## Feedback!

At Park, we write about our students at the end of each quarter. This feedback is meant to be global feedback that goes beyond performance on any one assignment.  This almost always takes the form of a paragraph or two about each student, and possibly some sort of rubric.  Parents love this evidence that teachers understand their students’ personalities and learning styles.  However, teachers wonder if it really makes sense to do this four times a year, and if it’s really worth all that work.  By the fourth time you are writing about a student, it can be hard to think of new things to say.   So we’re now looking at mixing it up and maybe doing something different for some of those four times.

## The Mathematics of Fountain Design

Park teacher Marshall Gordon has an upcoming article in Teaching Mathematics and its Applications: An International Journal of the Institute of Mathematics and its Applications.  The article details the experience he had teaching a project-based unit on the mathematics of fountain design.  In the process of designing their fountains, students were naturally motivated to explore the different parameters affecting the trajectory of a parabola.

Click the link to read the article: The Mathematics of Fountain Design

## Not My Best Moment

This happens more often than I’d like: we start by having a normal class discussion and end up trying to resolve something that doesn’t engage the students’ interest, or even their understanding.  It’s the exact opposite of the way I’d like my classroom to feel.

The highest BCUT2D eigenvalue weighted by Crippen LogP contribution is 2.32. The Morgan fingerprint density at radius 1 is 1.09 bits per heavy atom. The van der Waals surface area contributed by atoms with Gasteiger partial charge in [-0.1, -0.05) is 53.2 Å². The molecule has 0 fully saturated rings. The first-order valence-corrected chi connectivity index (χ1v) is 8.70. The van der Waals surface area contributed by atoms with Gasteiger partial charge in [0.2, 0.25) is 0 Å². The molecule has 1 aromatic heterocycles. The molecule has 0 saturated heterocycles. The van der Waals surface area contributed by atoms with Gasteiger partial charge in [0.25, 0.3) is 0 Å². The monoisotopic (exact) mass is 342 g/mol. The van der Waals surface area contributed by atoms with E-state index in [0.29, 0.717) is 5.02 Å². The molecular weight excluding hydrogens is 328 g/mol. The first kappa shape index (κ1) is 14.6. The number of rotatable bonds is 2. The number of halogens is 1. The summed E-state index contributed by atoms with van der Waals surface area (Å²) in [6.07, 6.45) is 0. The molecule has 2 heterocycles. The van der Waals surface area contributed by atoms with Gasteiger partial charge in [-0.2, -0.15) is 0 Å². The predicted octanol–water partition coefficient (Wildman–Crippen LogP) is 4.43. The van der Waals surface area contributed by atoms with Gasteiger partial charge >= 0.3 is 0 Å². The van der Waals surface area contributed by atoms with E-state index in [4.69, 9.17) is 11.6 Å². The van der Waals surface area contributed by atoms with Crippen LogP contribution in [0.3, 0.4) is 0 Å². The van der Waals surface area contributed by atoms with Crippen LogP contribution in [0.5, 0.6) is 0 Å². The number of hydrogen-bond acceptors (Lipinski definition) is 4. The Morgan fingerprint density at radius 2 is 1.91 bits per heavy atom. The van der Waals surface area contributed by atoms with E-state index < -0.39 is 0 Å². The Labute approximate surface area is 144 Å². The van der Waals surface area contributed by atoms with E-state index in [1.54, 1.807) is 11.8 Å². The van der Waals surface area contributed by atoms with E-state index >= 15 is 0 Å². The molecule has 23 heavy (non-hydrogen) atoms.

Last week in 9th grade class we were discussing the following problem, which had been assigned for homework.

Write an equation for a rule a?b, so that the answer is odd only when both a and b are even.

## Thinking beyond Conventional Standards: A Tool to Face the Challenges of a New Century

In order to find clues about how to face the challenges that the new century present us, we can take a look at the man’s mental development, as well as the revolutionary moments in the history of humankind, in particular the history of mathematics. We can examine more closely the different mental stages we all go through (according to Piaget), in order to have a better sense of human potential. Two of the innovative moments in the history of mathematics are the creation of non-Euclidean geometry by Nikolai I. Lobachevsky (1793-1856) and the formalization of the concept of infinity and the transfinite numbers by Georg F. Cantor (1845-1918). These achievements were the result of efforts performed by minds working against traditional ways of thinking, freed from the concrete reality where so many mathematicians before them had been stuck. As mathematics teachers at the beginning of the most demanding century ever, we ought to better know our students’ potential, and grant those students who think differently all the attention and support that likely creators of changes in history command.

## Polyhedral Crafting

I started the year once again feeling unsatisfied with the spare, utilitarian look of my classroom.  So, having given up on finding math-related posters I liked, I decided to head over to Math Monday to look for some cool looking thing I could make this weekend.  The result: